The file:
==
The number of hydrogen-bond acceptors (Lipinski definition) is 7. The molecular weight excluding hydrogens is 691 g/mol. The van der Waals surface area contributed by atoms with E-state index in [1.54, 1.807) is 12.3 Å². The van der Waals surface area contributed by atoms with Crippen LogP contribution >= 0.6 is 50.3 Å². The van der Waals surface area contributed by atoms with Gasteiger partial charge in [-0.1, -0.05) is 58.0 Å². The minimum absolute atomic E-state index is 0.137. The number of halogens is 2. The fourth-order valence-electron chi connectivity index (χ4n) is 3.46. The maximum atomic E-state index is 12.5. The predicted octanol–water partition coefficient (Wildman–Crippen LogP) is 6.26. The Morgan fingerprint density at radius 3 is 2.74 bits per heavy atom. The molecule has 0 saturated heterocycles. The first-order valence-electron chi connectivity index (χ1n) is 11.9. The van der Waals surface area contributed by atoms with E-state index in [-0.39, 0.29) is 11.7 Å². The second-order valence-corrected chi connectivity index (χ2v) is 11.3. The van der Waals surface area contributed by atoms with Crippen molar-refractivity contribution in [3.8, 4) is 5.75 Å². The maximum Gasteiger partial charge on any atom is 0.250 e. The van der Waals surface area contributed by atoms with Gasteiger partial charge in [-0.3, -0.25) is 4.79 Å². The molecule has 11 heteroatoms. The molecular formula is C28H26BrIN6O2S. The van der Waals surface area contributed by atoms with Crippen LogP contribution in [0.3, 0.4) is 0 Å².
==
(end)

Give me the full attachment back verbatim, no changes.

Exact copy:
The number of hydrogen-bond acceptors (Lipinski definition) is 7. The molecular weight excluding hydrogens is 691 g/mol. The van der Waals surface area contributed by atoms with E-state index in [1.54, 1.807) is 12.3 Å². The van der Waals surface area contributed by atoms with Crippen LogP contribution >= 0.6 is 50.3 Å². The van der Waals surface area contributed by atoms with Gasteiger partial charge in [-0.1, -0.05) is 58.0 Å². The minimum absolute atomic E-state index is 0.137. The number of halogens is 2. The fourth-order valence-electron chi connectivity index (χ4n) is 3.46. The maximum atomic E-state index is 12.5. The predicted octanol–water partition coefficient (Wildman–Crippen LogP) is 6.26. The Morgan fingerprint density at radius 3 is 2.74 bits per heavy atom. The molecule has 0 saturated heterocycles. The first-order valence-electron chi connectivity index (χ1n) is 11.9. The van der Waals surface area contributed by atoms with E-state index in [-0.39, 0.29) is 11.7 Å². The second-order valence-corrected chi connectivity index (χ2v) is 11.3. The van der Waals surface area contributed by atoms with Crippen molar-refractivity contribution in [3.8, 4) is 5.75 Å². The maximum Gasteiger partial charge on any atom is 0.250 e. The van der Waals surface area contributed by atoms with Gasteiger partial charge in [-0.3, -0.25) is 4.79 Å². The molecule has 11 heteroatoms. The molecular formula is C28H26BrIN6O2S. The van der Waals surface area contributed by atoms with Crippen LogP contribution in [0.3, 0.4) is 0 Å².